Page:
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Daylighting can reduce energy bills, improve satisfaction
October 18, 2012 - Contact FacilitiesNet Editorial Staff »
Today's tip is to learn more about daylighting as a possible lighting strategy - but a well-thought-out daylighting plan requires more than just windows and skylights.
Along with minimizing artificial light and reducing electricity costs, daylighting can lower HVAC costs. Electric lights produce a lot of heat, but if properly controlled, natural lighting generates hardly any heat at all.
For most buildings, daylighting energy savings range from 15 to 40 percent. It can also improve the productivity and satisfaction of employees, students and even clients and retail customers, since people have a natural attraction and need for daylight. Even retail stores like Wal-Mart have seen the benefits of daylighting for both employees and consumers. In an experiment, stores that included skylights over certain departments found that overall sales per square foot were higher in the departments lit by natural light.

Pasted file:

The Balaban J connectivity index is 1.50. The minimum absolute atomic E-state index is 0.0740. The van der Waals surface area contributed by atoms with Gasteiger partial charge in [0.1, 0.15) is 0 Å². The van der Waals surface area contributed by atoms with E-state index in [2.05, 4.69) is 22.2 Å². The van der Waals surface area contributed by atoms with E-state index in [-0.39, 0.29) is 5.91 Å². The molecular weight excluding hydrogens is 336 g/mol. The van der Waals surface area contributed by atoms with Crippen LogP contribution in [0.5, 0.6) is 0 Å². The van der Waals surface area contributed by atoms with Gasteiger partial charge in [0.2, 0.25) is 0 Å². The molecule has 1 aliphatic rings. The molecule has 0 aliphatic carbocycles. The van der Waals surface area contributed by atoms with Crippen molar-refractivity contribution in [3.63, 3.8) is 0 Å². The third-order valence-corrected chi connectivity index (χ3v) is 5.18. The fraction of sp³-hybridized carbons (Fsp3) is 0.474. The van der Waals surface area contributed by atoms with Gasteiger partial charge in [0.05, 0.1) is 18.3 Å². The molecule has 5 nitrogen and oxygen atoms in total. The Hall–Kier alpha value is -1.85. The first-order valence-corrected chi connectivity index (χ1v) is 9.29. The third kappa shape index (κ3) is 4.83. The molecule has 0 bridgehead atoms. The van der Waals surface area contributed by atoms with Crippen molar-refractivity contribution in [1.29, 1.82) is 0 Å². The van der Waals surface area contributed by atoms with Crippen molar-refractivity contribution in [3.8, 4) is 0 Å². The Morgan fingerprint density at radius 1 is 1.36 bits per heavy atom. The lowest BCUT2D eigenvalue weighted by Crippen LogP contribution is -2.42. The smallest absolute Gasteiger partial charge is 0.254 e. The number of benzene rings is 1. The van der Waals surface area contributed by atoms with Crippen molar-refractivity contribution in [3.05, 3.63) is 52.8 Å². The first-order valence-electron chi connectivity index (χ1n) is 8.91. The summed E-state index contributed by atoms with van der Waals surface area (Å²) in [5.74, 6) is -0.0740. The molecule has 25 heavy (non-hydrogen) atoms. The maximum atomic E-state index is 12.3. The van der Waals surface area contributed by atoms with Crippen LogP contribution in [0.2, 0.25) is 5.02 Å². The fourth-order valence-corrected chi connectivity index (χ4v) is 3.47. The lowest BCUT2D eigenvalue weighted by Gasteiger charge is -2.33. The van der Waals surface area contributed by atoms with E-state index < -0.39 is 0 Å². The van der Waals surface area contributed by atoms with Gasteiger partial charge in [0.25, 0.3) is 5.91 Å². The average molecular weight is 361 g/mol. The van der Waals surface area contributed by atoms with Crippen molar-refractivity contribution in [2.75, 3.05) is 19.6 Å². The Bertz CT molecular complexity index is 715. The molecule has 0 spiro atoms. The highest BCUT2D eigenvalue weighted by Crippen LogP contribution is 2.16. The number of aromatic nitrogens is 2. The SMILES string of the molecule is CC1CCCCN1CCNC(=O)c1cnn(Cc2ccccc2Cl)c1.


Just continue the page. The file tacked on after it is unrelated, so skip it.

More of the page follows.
A high-performance daylighting system may initially require a significant investment. However, if the project team uses an integrated, strategic design approach, a company’s overall long-term savings make up for it.
One important point is controlling glare. Direct sunlight penetration in classrooms and office spaces often produces an unpleasant glare on work surfaces, making it difficult to view a computer screen. Properly oriented windows and skylights can admit direct and diffused daylight, producing light while also reducing glare. The selection and placement of windows and skylights should be based upon climate and the design of the building.
Daylighting also must control the amount of heat that enters a building. Window treatments, window films and glazing can shade a window or diffuse direct sunlight. This can reduce overall cooling loads, eliminating the need for a larger cooling system, resulting in additional overall savings.
Some architectural features, such as a building’s roof, atrium shapes or a building’s angles, can prevent daylight from illuminating a space. To prevent daylight obstruction, wall openings should be strategically placed within the space. For example, if elements that can block daylight are located high up, they should be as far from wall openings as possible. In a plan that features both open and enclosed spaces, open space areas should be close to the wall openings. This maximizes the effect of daylight, reflecting light deeper into the space.